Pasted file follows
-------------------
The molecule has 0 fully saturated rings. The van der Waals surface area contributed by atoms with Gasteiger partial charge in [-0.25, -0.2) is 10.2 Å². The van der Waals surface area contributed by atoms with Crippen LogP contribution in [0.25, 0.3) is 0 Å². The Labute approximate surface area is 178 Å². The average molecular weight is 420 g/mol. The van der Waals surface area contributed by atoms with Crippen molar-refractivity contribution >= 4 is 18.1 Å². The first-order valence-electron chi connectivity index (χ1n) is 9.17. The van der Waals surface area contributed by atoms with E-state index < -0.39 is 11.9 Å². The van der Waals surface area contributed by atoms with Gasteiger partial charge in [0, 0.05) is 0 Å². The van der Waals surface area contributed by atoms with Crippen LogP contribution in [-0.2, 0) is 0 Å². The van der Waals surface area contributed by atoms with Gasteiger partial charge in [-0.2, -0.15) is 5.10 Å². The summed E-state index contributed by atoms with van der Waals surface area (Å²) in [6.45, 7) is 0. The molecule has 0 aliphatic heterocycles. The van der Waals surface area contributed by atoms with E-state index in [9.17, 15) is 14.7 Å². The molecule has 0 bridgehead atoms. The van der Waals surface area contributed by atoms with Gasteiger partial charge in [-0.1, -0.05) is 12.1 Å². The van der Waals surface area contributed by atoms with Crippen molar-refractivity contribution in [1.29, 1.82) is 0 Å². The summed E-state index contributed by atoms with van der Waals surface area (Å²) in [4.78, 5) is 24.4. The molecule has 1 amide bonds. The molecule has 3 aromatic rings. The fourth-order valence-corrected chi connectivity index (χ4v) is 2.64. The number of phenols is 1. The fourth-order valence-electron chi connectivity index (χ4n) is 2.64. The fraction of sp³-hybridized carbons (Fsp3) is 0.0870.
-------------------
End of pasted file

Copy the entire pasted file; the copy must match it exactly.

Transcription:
The molecule has 0 fully saturated rings. The van der Waals surface area contributed by atoms with Gasteiger partial charge in [-0.25, -0.2) is 10.2 Å². The van der Waals surface area contributed by atoms with Crippen LogP contribution in [0.25, 0.3) is 0 Å². The Labute approximate surface area is 178 Å². The average molecular weight is 420 g/mol. The van der Waals surface area contributed by atoms with Crippen molar-refractivity contribution >= 4 is 18.1 Å². The first-order valence-electron chi connectivity index (χ1n) is 9.17. The van der Waals surface area contributed by atoms with E-state index < -0.39 is 11.9 Å². The van der Waals surface area contributed by atoms with Gasteiger partial charge in [0, 0.05) is 0 Å². The van der Waals surface area contributed by atoms with Crippen LogP contribution in [-0.2, 0) is 0 Å². The van der Waals surface area contributed by atoms with Gasteiger partial charge in [-0.2, -0.15) is 5.10 Å². The summed E-state index contributed by atoms with van der Waals surface area (Å²) in [6.45, 7) is 0. The molecule has 0 aliphatic heterocycles. The van der Waals surface area contributed by atoms with E-state index in [9.17, 15) is 14.7 Å². The molecule has 0 bridgehead atoms. The van der Waals surface area contributed by atoms with Gasteiger partial charge in [-0.1, -0.05) is 12.1 Å². The van der Waals surface area contributed by atoms with Crippen molar-refractivity contribution in [1.29, 1.82) is 0 Å². The summed E-state index contributed by atoms with van der Waals surface area (Å²) in [4.78, 5) is 24.4. The molecule has 1 amide bonds. The molecule has 3 aromatic rings. The fourth-order valence-corrected chi connectivity index (χ4v) is 2.64. The number of phenols is 1. The fourth-order valence-electron chi connectivity index (χ4n) is 2.64. The fraction of sp³-hybridized carbons (Fsp3) is 0.0870.